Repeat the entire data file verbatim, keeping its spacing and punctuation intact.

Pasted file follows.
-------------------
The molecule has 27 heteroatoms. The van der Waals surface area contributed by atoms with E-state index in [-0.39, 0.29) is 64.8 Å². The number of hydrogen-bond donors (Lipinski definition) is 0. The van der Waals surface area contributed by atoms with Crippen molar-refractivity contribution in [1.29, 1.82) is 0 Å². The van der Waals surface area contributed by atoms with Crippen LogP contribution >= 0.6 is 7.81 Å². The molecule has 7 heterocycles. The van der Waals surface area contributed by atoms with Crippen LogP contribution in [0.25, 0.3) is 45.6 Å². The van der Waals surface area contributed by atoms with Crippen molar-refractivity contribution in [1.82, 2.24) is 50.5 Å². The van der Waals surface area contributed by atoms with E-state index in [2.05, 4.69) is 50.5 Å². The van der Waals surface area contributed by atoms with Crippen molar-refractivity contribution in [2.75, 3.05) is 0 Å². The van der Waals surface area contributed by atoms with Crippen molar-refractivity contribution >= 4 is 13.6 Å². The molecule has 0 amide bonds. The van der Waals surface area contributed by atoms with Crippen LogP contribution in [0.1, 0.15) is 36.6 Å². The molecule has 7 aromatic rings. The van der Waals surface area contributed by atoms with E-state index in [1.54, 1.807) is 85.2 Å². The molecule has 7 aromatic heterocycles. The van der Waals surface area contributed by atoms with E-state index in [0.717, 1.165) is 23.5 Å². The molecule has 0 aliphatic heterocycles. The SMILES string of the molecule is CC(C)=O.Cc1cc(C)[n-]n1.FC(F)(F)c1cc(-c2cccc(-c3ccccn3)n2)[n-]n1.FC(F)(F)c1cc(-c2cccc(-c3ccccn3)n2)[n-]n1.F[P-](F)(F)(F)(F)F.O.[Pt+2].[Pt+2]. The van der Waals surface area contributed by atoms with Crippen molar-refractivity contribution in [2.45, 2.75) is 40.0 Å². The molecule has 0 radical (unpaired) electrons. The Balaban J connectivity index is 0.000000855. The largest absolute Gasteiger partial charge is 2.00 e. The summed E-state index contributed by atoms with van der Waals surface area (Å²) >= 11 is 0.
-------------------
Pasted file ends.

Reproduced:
The molecule has 27 heteroatoms. The van der Waals surface area contributed by atoms with E-state index in [-0.39, 0.29) is 64.8 Å². The number of hydrogen-bond donors (Lipinski definition) is 0. The van der Waals surface area contributed by atoms with Crippen molar-refractivity contribution in [1.29, 1.82) is 0 Å². The van der Waals surface area contributed by atoms with Crippen LogP contribution >= 0.6 is 7.81 Å². The molecule has 7 heterocycles. The van der Waals surface area contributed by atoms with Crippen LogP contribution in [0.25, 0.3) is 45.6 Å². The van der Waals surface area contributed by atoms with Crippen molar-refractivity contribution in [1.82, 2.24) is 50.5 Å². The van der Waals surface area contributed by atoms with E-state index in [2.05, 4.69) is 50.5 Å². The van der Waals surface area contributed by atoms with Crippen molar-refractivity contribution in [2.75, 3.05) is 0 Å². The van der Waals surface area contributed by atoms with Crippen molar-refractivity contribution >= 4 is 13.6 Å². The molecule has 0 amide bonds. The van der Waals surface area contributed by atoms with Crippen LogP contribution in [0.1, 0.15) is 36.6 Å². The molecule has 7 aromatic rings. The van der Waals surface area contributed by atoms with E-state index in [1.54, 1.807) is 85.2 Å². The molecule has 7 aromatic heterocycles. The van der Waals surface area contributed by atoms with E-state index in [0.717, 1.165) is 23.5 Å². The molecule has 0 aliphatic heterocycles. The SMILES string of the molecule is CC(C)=O.Cc1cc(C)[n-]n1.FC(F)(F)c1cc(-c2cccc(-c3ccccn3)n2)[n-]n1.FC(F)(F)c1cc(-c2cccc(-c3ccccn3)n2)[n-]n1.F[P-](F)(F)(F)(F)F.O.[Pt+2].[Pt+2]. The van der Waals surface area contributed by atoms with Crippen molar-refractivity contribution in [2.45, 2.75) is 40.0 Å². The molecule has 0 radical (unpaired) electrons. The Balaban J connectivity index is 0.000000855. The largest absolute Gasteiger partial charge is 2.00 e. The summed E-state index contributed by atoms with van der Waals surface area (Å²) >= 11 is 0.